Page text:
From a personal stand point, while I have figured out no fixed method to end the madness, I have figured out one thing – identifying when I’m not ‘normal’. Just how does one do this? For starters, think of some of the things that you love doing most of the time – playing your guitar, talking to a particular person, watching your favourite TV series – could be anything really. If, even that thing, feels rather tedious to think about, there is one of your indicators that you aren’t in a right state of mind. Another indicator is, as cited in the Murray example, when your body can’t do things which have been trained by years and years of muscle memory, properly. That is, when your fingers don’t flow particularly well on the fret board, when you are awkwardly silent when talking o that person or when the series feels a bit too long. The first step in settling an unrest is, as obvious as it may seem, identifying that the unrest exists.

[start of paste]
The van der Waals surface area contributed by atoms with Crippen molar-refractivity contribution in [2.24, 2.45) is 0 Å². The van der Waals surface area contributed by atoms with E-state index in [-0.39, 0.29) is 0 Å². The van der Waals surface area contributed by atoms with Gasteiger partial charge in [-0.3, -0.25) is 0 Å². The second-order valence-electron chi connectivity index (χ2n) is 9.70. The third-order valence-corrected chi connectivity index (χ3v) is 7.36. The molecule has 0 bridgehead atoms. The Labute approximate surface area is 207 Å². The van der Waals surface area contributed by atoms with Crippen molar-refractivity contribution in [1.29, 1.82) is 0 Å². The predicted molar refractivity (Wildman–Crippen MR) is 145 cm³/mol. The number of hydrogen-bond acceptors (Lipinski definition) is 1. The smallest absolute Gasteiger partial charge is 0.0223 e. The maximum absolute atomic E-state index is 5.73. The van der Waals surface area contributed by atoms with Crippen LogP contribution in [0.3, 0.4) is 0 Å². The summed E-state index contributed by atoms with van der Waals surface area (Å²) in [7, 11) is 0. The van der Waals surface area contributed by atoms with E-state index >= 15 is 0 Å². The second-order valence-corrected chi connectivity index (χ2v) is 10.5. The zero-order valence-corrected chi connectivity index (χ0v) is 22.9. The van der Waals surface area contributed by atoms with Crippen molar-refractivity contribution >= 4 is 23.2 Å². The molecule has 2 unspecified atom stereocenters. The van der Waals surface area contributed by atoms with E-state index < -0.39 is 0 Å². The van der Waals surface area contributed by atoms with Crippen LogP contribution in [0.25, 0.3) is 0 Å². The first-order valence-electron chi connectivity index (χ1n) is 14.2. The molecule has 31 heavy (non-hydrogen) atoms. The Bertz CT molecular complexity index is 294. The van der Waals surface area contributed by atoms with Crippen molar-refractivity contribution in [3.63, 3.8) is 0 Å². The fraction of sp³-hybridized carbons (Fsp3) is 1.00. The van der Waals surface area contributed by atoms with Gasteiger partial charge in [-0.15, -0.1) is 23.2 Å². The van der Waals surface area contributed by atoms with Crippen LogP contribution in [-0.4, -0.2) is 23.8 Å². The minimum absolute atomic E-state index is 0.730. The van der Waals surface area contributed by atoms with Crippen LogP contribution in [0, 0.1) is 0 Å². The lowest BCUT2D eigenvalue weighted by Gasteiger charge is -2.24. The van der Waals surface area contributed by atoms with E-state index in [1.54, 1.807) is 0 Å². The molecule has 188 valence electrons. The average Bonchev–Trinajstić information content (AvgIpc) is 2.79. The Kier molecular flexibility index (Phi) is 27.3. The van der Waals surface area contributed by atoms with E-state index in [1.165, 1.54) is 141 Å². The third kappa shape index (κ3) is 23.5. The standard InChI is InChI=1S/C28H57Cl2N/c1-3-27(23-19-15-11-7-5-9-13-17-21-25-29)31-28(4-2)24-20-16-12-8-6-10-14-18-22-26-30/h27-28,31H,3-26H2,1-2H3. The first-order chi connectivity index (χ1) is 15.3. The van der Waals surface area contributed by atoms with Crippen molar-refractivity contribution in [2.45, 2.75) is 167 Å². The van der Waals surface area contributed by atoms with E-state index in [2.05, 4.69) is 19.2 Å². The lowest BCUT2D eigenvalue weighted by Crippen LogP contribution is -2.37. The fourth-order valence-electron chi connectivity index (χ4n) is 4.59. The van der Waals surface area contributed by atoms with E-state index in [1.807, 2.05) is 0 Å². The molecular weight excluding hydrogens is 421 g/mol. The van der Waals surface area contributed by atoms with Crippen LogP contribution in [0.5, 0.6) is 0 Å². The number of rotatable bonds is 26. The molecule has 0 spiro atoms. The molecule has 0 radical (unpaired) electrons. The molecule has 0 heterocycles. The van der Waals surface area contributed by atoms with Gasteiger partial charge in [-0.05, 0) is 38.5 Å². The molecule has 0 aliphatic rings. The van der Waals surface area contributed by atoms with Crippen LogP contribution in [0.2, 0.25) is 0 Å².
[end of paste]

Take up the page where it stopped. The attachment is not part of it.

The biggest action you need to take, is ironically, inaction.
One of the most important things to do when you are not in a good state of mind is to never take definitive and drastic actions. Don’t break up a relationship, don’t sell your guitar, don’t delete the TV Series. To quote the popular band The Fray –
Having a good support system may help as well. Don’t be too bothered about letting all the steam out. If you don’t feel like talking about it to anyone, just drift away, ‘zone out’ and wait for it to pass. This not about optimism or pessimism. This is almost a fight for (mental) survival of your persona. So, naturally just endure it and wait for it to pass.
Unrest can be settled in two ways – the easy way is to lash out .but the tougher and in my opinion, the correct way, is to not react and accept whatever comes and endure it.
Normal order of things is never too far no matter how bleak things may seem.